Commonly referred to as VaR, Value at Risk is a widely used risk management tool within the financial industry. It is essentially a way of quantifying the extent of possible financial losses within a firm, investment portfolio or trading position over a specific timeframe. Value at Risk is a frequently used term in forex trading, as well as in other investment scenarios, so it is useful to understand exactly what is meant when you hear traders or analysts talking about VaR.
Traders use VaR as part of their risk management strategy, to measure and control their level of risk exposure. VaR calculations can be used when looking at opening a specific position or can be applied to your whole portfolio. They can also measure risk exposure across an organisation. In this article, we will look at what Value at Risk is, the various ways it can be calculated, and the limitations and problems involved in the ways that those calculations are carried out.
VaR calculations determine the potential for loss along with the probability that the defined loss will occur, over a set timeframe. For any given investment, probability and time period, VaR is defined as the upper limit, or threshold value, that the loss on the investment may exceed, given the set probability under normal market conditions. VaR is commonly used by investment and commercial banks to determine the extent and probabilities of potential losses in their institutional portfolios. It is also used by firms and regulators in the financial industry to gauge the number of assets needed to cover any possible losses.
Ultimately, VaR is used to assess market risk, which is the risk that the value of an investment or trading portfolio will decrease due to the change in value of certain market risk factors. The risk factors include stock prices, interest rates, foreign exchange rates and commodity prices. While many systems aim to standardise market risk measurement to some extent, market risk is not fully predictable, and no form of market risk measurement is infallible.
How is Value at Risk Calculated?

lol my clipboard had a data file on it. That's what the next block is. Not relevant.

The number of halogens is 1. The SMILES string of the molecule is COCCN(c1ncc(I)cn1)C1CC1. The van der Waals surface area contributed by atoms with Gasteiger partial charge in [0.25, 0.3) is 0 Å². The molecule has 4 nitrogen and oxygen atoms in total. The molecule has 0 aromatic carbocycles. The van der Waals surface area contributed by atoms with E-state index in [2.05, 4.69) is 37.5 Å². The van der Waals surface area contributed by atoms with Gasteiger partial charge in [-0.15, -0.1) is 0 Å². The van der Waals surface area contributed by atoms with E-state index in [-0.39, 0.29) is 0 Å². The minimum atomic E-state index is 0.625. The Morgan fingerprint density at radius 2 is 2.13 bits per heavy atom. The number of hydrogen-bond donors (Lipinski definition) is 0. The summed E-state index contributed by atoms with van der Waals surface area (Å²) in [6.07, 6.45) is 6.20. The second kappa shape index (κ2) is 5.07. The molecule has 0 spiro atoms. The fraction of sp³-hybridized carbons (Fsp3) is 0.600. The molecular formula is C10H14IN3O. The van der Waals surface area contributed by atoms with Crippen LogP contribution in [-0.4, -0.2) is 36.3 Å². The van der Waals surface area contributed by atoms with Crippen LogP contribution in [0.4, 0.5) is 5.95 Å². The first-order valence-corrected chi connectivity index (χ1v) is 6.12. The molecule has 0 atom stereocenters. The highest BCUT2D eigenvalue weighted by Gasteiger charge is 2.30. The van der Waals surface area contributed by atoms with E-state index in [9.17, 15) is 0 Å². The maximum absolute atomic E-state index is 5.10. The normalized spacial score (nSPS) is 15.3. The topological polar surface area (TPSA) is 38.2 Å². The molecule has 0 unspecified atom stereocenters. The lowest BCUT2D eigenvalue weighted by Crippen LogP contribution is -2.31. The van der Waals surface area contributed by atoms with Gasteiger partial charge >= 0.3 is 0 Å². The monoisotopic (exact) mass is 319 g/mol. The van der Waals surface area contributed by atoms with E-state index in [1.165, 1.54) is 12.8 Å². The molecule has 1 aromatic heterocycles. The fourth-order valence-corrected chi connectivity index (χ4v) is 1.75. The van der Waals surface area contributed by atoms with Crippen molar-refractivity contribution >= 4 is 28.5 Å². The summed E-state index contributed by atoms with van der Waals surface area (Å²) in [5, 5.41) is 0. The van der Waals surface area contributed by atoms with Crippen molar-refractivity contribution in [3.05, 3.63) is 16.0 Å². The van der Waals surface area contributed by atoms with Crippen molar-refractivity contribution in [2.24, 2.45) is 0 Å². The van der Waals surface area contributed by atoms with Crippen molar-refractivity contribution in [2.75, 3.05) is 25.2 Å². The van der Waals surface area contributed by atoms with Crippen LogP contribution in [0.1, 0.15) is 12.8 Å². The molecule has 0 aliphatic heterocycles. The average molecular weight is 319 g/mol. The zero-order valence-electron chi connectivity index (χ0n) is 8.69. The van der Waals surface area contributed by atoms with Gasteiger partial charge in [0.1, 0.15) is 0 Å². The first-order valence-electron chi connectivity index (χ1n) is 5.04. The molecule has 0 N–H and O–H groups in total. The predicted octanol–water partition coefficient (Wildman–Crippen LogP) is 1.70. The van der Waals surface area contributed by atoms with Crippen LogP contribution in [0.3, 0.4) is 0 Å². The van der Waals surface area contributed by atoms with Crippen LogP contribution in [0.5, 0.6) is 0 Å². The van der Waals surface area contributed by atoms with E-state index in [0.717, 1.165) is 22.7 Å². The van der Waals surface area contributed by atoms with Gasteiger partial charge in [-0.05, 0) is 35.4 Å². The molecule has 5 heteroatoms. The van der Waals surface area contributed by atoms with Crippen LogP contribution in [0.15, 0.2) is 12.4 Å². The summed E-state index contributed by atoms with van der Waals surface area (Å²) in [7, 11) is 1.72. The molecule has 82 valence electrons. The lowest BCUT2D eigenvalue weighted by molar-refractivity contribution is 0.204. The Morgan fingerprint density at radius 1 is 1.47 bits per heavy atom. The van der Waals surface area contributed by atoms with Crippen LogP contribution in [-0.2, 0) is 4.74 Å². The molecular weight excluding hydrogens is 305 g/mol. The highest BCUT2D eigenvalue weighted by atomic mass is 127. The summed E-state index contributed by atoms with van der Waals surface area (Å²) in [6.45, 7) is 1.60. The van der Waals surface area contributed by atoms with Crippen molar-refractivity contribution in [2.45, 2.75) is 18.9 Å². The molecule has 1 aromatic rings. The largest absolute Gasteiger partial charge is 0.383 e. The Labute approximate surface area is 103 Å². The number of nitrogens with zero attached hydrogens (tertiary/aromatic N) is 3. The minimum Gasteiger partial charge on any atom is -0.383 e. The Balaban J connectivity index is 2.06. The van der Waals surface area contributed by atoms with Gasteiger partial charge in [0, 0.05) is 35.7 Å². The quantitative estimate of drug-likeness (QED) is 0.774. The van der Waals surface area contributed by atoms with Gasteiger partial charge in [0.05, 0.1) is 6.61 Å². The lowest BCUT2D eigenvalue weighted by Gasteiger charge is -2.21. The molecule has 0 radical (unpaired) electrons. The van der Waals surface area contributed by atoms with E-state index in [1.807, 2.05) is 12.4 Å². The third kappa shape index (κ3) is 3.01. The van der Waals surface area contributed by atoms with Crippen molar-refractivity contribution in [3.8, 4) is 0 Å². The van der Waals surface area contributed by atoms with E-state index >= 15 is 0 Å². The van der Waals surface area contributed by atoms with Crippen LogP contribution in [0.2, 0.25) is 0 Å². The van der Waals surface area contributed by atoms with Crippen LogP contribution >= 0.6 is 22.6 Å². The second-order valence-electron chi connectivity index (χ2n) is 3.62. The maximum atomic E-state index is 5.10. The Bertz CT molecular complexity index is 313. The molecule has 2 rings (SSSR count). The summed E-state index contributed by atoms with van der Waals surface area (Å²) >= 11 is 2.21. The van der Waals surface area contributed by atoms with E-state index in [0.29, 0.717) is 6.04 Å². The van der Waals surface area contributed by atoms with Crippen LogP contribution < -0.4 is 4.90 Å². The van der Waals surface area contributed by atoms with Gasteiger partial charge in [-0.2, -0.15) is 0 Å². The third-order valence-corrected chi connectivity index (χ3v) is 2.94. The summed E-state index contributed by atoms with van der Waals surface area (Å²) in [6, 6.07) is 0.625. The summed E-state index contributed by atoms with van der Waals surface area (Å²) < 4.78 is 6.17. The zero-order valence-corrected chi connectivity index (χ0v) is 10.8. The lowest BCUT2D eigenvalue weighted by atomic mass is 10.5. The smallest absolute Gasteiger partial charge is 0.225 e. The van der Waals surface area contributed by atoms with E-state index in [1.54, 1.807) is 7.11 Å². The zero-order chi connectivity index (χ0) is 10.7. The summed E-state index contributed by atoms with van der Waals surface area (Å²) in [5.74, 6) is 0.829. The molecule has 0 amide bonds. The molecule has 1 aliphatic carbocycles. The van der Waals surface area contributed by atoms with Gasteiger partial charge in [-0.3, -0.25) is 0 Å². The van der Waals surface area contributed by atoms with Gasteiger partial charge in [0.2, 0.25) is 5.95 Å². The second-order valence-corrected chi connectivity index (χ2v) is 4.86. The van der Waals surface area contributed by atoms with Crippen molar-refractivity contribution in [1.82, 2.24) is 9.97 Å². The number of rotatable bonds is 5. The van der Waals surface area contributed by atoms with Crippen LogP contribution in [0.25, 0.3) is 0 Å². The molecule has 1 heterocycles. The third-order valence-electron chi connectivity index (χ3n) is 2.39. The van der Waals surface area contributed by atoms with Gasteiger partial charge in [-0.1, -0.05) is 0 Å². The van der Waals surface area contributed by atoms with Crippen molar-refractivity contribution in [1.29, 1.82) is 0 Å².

VaR is calculated as a percentage, taking the timeframe into account. For example, a VaR assessment may determine that an asset has a 3% one-month Value at Risk of 2%. This means that there is a 3% chance of the asset losing its value by 2% over a timeframe of one month. This 3% chance of occurrence can then be converted to a daily ratio, which places the odds of a 2% loss at one day per month.
When it comes to the actual methodologies used in Value at Risk assessments, there are three main ways that VaR is generally calculated. The first Value at Risk formula is known as the historical method. This focuses on assessing previous returns by analysing market data from the past 250 days. This is the simplest method of calculating VaR. Returns are looked at in order, from worst losses to greatest gains, based on the premise that past returns inform future outcomes. Historical market data is used to calculate the percentage of change in each market risk factor on each day. This allows for the calculation of possible risk, using current market values, with a total of 250 potential market scenarios.
Another way of calculating VaR is the variance-covariance method. When using this calculation, rather than assuming that the past will inform the future, it is instead assumed that gains and losses are normally distributed. Normal distribution is a mathematical probability distribution that essentially results in a bell curve around the mean on a particular set of data. It is based on the premise that data near the mean is more frequent in occurrence than data far from the mean. Using this calculation, potential loss is framed in terms of standard deviation events from the mean. Standard deviation is a statistic used to measure the dispersion of a dataset relative to the mean and is calculated as the square root of the variance.
VaR can also be calculated using a Monte Carlo simulation. This technique is used to model the probability of different outcomes of a situation that cannot easily be predicted due to the number of random variables involved. The system uses computational models to simulate projected returns given hundreds or even thousands of possible scenarios. It does this by assigning multiple values to an uncertain variable to achieve multiple results. These results are then averaged to obtain an estimate. A Monte Carlo simulation is sometimes referred to as a multiple probability simulation, and at its simplest, that is what it is. It simply computes the probability of several possible future outcomes.